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Winter storm leaves power outages, slush

Jennifer Ffrench-Parker | , Ken Watts | 2/14/2014, 8:44 p.m.

Mother Nature threw her icy arsenal at metro Atlanta this week, shutting down schools and governments, and paralyzing business, commerce and social life for three days.

The Feb. 11-12 “catastrophic” winter storm dumped sleet and ice overnight Tuesday and by late Wednesday evening began coating the ice covered roads and trees with fluffy white snow.

The storm knocked out electricity to more than 764,000 people statewide as ice-coated power lines and trees snapped.

Across the area, Atlantans scraped grocery shelves clean of milk, eggs and other essentials. There was also a run on batteries, generators and snow cleaning materials.

More than 830 flights were canceled at Hartsfield-Jackson Airport.

DeKalb Schools remained closed Friday for a total of four days.

Ice slick roads made driving treacherous but most residents took the advice of officials and stayed off the streets.

Families woke up Thursday morning to a bright white winter wonderland that began melting by noon as the sun came out and temperatures warmed up into the 40s.

“The sun appears to be trying to shine on us,” Gov. Nathan Deal said with a smile at a noon press briefing on Thursday.

He said the effects of the storm were not nearly as dramatic and traumatic as it should have been.

“We think the human response has been remarkable,” he said. “We feel good about what we have done. It’s been the cooperation that has made the difference.”

Deal praised metro-Atlantans for staying off the highways and said that this time the state’s response worked well.

“For someone sitting at home with no power that is a bad place,” he said, adding that every effort was being made to restore electricty to those who lost it.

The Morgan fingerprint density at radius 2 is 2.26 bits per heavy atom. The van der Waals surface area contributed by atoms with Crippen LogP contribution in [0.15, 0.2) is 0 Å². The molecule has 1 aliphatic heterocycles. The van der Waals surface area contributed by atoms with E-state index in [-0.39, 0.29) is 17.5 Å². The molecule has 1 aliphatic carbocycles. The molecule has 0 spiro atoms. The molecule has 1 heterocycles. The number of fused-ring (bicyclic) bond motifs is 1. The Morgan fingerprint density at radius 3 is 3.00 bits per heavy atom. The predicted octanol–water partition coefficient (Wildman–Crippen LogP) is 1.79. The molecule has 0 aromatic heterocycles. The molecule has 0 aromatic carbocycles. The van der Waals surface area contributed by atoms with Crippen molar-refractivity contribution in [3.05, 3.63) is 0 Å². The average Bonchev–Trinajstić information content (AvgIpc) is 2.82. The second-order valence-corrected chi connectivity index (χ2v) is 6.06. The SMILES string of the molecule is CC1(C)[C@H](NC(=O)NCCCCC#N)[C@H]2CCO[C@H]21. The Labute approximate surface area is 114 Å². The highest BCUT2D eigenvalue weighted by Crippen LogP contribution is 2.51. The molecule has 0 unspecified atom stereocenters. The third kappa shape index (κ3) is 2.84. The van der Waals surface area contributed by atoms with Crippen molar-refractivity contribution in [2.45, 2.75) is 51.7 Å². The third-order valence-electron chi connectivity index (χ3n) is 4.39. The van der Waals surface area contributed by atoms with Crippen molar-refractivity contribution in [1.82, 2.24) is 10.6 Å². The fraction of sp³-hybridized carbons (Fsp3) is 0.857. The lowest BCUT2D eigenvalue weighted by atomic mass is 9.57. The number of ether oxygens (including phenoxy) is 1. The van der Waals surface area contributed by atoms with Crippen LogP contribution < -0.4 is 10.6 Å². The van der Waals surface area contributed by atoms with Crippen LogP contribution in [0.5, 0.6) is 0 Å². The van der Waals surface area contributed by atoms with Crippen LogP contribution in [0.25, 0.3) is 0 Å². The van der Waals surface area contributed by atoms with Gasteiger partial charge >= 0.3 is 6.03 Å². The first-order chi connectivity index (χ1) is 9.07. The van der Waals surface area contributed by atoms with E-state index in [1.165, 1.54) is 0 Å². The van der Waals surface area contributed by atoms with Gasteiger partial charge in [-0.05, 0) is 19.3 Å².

By late Thursday, the state’s electric providers said that 505,000 customers who had lost power were restored, but 254,471 customers were still without electricity.

Georgia Power, the state’s largest single provider, said 150,724 of its customers still had no electricity. Another 103,747 customers, served by the 41 members of the Georgia Electric Membership Corp. were also without power.

On Monday ahead of the storm, Deal declared a state of emergency for 91 counties.

On Thursday, he extended it to Sunday to enable the state to deal with debris removal and the storm’s aftereffects and to enable the state to share costs with the federal government.

On the storm’s march down I-20, Deal said the storm had knocked out electricity to most of the residents in Augusta, more the state’s hardest hit area.

Thursday’s warmer temperatures turned the ice and snow into slush, but it was expected to refreeze overnight as temperatures dipped.

“The roads are still dangerous,” Deal warned, encouraging Atlantans to stay put if they could for another day.

State Public Health Direcor Brenda Fitzpatrick encouraged residents who had power outages of more than four hours to throw out the food in their refrigerators.

“We don’t want to come out of this and be dealing with food poisoning,” she said.

For residents using space heaters and ovens to keep warm, Fitzpatrick said they should be aware of the dangers of carbon monoxide posioning, which is both colorless and odorless.

The Feb. 11 and 12 winter storm was the second to hit the area in two weeks.

The Jan. 28 snow storm that dumped 2.5 inches of snow on metro-Atlanta trapped hundreds of commuters on the area interstates and students in their schools’ gyms.

DeKalb Government which was closed Tuesday, Wednesday and Thursday reopened Friday and resumed garbage collections. It said residential and business customers with Tuesday scheduled collection will be picked up Feb. 14; Thursday pickups will be collected Feb. 15; and Friday collection will be picked up on Feb. 16. Yard trimmings and recycling collections will resume next week.

The National Weather Service is forecasting temperatures in the 50s for Saturday and Sunday. It is expected to be sunny during the days and partly cloudy with low 30s both nights.